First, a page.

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Forget the future. The Columbus Blue Jackets are playing for the present

First, it was Matt Duchene. Now, it's Ryan Dzingel. The Blue Jackets have swung a second deal with the Senators, this time landing the 26-year-old winger from Ottawa in the midst of his career year. Columbus sent two second-round picks and Anthony Duclair the other way.

If the Columbus Blue Jackets weren’t all in before, they certainly are now.

Little more than 24 hours after Jarmo Kekalainen fired the first salvo of the 2018-19 trade deadline, pulling the trigger on the first major deal of deadline season with the acquisition of center Matt Duchene from Ottawa, the Blue Jackets GM has gone back to the well and worked out another swap with the Senators that brings another major trade chip, Ryan Dzingel, to Columbus for the stretch run.

The Blue Jackets bring aboard Dzingel at what has thus far been the zenith of his career, as the 26-year-old is in the midst of the best of his four NHL campaigns. Posting totals of 14 goals and 32 points and 23 goals and 41 points over his past two seasons, Dzingel has exploded this season with a 22-goal, 44-point output through 57 games with the Senators this season while skating a top-six role. And in landing Dzingel — for whom the Blue Jackets had to ship out winger Anthony Duclair and second-round selections in the 2020 and 2021 drafts, while recouping a 2019 seventh-round pick — the Blue Jackets bolster their offense once more, adding another weapon to their arsenal as Monday’s arms race looms.

If it wasn’t evident before, too, the move to add Dzingel all but assures that the Blue Jackets are pushing their chips to the middle and going all-in on this season. In the past two days, Columbus has made maybe the single-most aggressive deadline play of any team in recent history, particularly as far as future assets are concerned. They have now shipped out not only their first-round picks for each of the next two campaigns, but also moved along the only two second-round choices they had in their coffers across the next three drafts. That is the work of an organization that believes, fully and completely, that they have the ability to win the big prize this season.

In saying that, it means that Dzingel is now added to a group of top-six forwards — or top-nine, if you wish to stretch it — that includes himself, Cam Atkinson, Nick Foligno, Josh Anderson, Oliver Bjorkstrand and, of course, Artemi Panarin. And when it comes to the latter, while there are no guarantees in this world beyond death and taxes, the Blue Jackets’ two moves over the past two days would seem to indicate that Panarin is in Columbus to stay beyond the deadline. That should give the Blue Jackets not only a corps of wingers that can compete with anyone in the Metropolitan Division, but a group that is comparable to the best in the Eastern Conference.

Don’t believe it? Well, here’s some food for thought. With the acquisition of Dzingel, and with the not-so-bold assumption that he’ll play in their top-nine, Columbus’ top-nine wingers will now have scored a combined 127 goals and 249 points this season. By comparison, the Tampa Bay Lightning’s top-nine wingers — who belong to the East’s top team and the most lethal offense in the NHL — have registered a combined 98 goals and 266 points. That’s an indication that Columbus has managed to narrow the margin or gap or chasm, whichever you prefer, between their offense and the best of the best.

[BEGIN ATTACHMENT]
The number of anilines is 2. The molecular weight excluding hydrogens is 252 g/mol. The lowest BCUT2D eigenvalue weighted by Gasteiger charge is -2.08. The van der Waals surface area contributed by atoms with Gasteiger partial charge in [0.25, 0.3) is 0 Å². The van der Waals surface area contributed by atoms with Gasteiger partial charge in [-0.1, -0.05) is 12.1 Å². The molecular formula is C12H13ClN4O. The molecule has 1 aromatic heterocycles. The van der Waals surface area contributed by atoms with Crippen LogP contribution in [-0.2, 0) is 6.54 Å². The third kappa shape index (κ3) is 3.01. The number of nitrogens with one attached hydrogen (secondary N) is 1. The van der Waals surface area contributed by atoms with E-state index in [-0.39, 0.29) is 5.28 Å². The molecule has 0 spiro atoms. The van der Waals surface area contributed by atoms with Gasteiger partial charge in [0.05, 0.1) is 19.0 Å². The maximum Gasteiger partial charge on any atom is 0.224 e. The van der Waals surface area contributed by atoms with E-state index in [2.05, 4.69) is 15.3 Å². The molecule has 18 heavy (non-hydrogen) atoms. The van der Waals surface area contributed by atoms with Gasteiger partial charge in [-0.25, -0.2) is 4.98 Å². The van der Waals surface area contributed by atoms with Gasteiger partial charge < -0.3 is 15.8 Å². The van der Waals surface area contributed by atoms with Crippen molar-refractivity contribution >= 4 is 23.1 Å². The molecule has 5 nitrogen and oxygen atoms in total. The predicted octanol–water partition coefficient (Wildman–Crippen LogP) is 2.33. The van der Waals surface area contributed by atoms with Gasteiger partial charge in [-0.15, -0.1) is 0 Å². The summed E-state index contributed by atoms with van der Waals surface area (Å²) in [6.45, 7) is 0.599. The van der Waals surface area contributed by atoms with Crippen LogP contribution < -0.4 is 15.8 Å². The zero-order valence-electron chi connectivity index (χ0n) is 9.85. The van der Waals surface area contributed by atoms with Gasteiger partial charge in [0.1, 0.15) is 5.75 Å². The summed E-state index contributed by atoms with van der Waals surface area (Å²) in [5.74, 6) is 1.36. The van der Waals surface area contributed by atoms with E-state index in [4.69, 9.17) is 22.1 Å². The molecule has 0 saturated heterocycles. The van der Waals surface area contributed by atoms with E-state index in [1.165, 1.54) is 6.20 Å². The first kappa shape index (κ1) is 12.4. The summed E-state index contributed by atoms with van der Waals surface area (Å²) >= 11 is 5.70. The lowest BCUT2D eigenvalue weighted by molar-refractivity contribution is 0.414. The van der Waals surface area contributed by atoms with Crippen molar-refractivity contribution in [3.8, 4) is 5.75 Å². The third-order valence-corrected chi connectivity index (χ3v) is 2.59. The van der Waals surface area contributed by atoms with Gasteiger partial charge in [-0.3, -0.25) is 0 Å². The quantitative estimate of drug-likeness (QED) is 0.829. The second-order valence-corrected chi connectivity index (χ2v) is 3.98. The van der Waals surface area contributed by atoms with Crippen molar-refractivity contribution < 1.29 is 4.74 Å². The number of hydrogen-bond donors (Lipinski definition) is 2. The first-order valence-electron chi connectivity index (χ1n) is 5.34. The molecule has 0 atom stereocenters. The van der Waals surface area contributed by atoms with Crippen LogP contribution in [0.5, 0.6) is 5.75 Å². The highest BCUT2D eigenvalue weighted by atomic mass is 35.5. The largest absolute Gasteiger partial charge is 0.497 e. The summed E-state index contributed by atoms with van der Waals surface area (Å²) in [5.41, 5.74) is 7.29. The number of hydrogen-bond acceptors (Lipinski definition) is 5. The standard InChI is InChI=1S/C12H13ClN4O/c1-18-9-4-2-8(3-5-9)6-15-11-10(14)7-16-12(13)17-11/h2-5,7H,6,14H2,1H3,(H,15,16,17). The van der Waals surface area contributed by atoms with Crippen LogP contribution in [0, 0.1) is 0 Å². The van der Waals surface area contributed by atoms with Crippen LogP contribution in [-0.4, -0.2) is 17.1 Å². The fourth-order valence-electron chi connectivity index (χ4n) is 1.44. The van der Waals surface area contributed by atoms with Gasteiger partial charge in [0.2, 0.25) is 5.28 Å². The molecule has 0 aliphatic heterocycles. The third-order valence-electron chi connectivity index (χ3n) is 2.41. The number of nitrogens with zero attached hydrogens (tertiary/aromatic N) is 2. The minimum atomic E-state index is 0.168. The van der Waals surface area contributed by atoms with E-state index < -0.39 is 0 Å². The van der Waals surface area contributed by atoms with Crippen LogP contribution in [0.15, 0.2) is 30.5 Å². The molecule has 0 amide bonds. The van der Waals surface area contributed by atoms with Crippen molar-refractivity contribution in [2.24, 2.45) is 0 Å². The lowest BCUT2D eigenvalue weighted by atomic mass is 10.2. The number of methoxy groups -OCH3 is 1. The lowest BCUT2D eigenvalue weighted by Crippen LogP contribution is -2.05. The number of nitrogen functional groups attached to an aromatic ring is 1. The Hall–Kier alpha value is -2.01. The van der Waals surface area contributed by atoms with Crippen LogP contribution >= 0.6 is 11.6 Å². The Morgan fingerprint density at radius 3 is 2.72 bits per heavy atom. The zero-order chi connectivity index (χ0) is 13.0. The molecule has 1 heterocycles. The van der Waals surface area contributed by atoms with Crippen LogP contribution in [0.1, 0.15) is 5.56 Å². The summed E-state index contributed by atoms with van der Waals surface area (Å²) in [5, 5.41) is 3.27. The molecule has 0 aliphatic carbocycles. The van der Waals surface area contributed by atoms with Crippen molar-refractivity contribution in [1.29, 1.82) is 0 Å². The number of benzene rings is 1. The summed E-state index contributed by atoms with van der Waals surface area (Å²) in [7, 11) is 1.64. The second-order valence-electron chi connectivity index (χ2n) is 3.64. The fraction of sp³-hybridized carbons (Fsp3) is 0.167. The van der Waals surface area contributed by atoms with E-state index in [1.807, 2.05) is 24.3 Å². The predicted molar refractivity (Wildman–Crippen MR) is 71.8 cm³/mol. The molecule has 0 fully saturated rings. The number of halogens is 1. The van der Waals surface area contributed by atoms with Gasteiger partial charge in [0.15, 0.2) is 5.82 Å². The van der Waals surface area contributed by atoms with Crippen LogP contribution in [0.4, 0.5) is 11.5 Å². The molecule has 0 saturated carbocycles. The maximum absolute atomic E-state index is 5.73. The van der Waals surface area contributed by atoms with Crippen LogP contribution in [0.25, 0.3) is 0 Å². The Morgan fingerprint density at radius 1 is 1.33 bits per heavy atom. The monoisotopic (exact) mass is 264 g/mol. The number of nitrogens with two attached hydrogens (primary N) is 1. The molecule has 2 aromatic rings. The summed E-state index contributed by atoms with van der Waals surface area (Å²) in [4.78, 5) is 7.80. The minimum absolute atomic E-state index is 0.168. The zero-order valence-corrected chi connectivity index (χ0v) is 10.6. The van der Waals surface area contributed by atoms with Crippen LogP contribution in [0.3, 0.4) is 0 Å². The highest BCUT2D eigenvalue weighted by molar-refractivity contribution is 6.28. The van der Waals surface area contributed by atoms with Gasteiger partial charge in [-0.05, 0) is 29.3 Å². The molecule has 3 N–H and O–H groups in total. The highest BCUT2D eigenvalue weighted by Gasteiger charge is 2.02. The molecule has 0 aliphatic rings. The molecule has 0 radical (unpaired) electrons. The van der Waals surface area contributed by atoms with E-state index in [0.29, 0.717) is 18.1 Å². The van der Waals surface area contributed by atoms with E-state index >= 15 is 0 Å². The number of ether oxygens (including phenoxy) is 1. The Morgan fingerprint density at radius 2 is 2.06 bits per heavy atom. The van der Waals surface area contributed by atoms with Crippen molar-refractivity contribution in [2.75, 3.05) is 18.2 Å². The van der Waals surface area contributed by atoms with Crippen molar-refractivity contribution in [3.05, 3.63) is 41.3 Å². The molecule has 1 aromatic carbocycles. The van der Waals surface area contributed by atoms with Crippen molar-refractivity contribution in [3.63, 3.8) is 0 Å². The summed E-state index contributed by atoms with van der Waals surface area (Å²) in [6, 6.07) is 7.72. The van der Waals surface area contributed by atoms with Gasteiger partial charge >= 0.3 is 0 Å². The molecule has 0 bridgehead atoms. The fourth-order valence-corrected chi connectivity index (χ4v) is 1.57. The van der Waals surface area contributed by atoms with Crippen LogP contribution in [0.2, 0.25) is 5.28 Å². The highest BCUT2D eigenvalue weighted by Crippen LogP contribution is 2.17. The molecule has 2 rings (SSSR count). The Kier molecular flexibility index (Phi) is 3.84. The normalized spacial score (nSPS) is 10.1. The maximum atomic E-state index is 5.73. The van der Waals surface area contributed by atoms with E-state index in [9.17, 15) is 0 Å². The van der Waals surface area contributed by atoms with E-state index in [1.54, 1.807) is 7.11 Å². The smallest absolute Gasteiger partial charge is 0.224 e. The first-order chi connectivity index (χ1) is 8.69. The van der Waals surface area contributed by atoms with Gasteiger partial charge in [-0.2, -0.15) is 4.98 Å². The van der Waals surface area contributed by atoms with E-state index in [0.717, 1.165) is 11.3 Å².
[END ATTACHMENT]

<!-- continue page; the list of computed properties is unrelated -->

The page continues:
As for the Senators, this is yet another deal with an eye towards a rebuild, and it’s no doubt true that the three- or four- or five-year outlook got that much better with Saturday’s move. While it may have been preferable to retain a proven commodity, Ottawa can use the picks it has acquired to build a deeper prospect base, from which they can draw as they attempt to take strides towards a future far brighter than the awfully bleak present.

The one present-day asset included in the deal for Ottawa, Duclair, has had modest success this season and does little for the Senators at this time. Truth be told, his inclusion is of little consequence. It had become apparent that he had fallen out of favor with Blue Jackets bench boss John Tortorella, and now with his fifth franchise and fourth in two seasons, the hope has to be that the constant movement won’t entirely hinder Duclair's ability to find his footing at some point. The raw talent exists, but one wonders if he’ll get the chance to harness it in Ottawa or if he’ll hit the open market once again and have to attempt find it elsewhere, NHL or otherwise.

What becomes of the Senators’ haul in the swap, though, won’t be known for some time. Right now, in the present, this is a move by the Blue Jackets with the next few months in mind. It’s said that fortune favors the bold. And Kekalainen is sure hoping there’s truth to that, because few team builders in memory have been as bold as the Columbus GM ahead of this season’s deadline.

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